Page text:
Studies of raw material sources

The study is still at an early stage. Apart from sporadic references in the earlier literature (e.g. Bordes & de Sonneville-Bordes 1954; Pradel 1954, 1963; Seronie-Vivien 1972; Val-ensi 1960) it is only during the past 15 years that it has been taken up as a major study in its own right. The most substantial and detailed body of research has been carried out over the past decade in the Perigord and immediately adjacent areas of southwestern France. As a result of research by workers such as Demars (1982; 1990a,b), Chadelle (1983), Larick (1983, 1986, 1987), Geneste (1985, 1988, 1989a,b, 1990; Geneste & Rigaud 1989), Turq (1988a,b, 1989a, 1990, 1992b) and others, we now have systematic data from a range of sites, extending from the later phases of the penultimate glaciation to the end of the Upper Palaeolithic sequence. At present, this provides the most secure basis for any general assessment of patterns of raw material procurement among Middle Palaeolithic groups and for systematic comparisons with those of the ensuing Upper Palaeolithic.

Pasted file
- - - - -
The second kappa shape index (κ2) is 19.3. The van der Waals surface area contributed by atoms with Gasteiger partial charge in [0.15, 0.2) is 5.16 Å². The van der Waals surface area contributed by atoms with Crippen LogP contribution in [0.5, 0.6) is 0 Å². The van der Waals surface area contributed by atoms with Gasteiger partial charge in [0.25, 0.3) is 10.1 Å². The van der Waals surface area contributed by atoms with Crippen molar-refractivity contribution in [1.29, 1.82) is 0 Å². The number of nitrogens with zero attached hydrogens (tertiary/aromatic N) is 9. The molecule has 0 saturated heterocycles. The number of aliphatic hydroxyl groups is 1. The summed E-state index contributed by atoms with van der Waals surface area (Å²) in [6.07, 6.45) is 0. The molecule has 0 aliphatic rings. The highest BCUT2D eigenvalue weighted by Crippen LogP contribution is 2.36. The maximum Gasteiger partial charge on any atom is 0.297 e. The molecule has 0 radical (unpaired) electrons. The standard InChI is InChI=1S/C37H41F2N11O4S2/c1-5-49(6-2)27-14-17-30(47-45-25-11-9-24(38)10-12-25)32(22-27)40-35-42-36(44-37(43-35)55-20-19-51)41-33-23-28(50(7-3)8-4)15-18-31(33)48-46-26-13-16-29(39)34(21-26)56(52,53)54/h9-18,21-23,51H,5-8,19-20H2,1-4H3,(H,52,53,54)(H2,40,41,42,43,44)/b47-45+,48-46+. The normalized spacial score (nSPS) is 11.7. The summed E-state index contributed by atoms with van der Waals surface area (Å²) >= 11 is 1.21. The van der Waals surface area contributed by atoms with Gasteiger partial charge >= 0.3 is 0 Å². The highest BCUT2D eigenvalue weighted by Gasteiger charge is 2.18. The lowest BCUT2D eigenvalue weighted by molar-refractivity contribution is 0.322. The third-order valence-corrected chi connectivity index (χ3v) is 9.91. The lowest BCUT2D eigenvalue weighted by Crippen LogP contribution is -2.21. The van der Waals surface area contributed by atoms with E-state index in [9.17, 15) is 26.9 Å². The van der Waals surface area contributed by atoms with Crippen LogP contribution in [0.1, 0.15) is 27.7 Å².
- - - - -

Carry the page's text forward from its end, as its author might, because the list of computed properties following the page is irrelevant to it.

The success of flint provenancing studies in southwestern France rests on three main factors. The first is the distinctive patterning of the major geological outcrops which make up this region. As seen from Figs 5.1 and 5.2, the various outcrops of flint-bearing rocks are aligned as a series of roughly parallel bands which run broadly from northwest to southeast across the region - commencing with the outcrops of Permotriassic limestone in the east of the region and passing through deposits of successively younger Jurassic and Cretaceous age towards the more recent Tertiary deposits in the west (Demars 1982; Gen-

Figure 5.1 Map of the major geological outcrops in the Perigord and adjacent areas of southwestern France. After Demars 1982.

Figure 5.1 Map of the major geological outcrops in the Perigord and adjacent areas of southwestern France. After Demars 1982.

West

Metres above sea level 300

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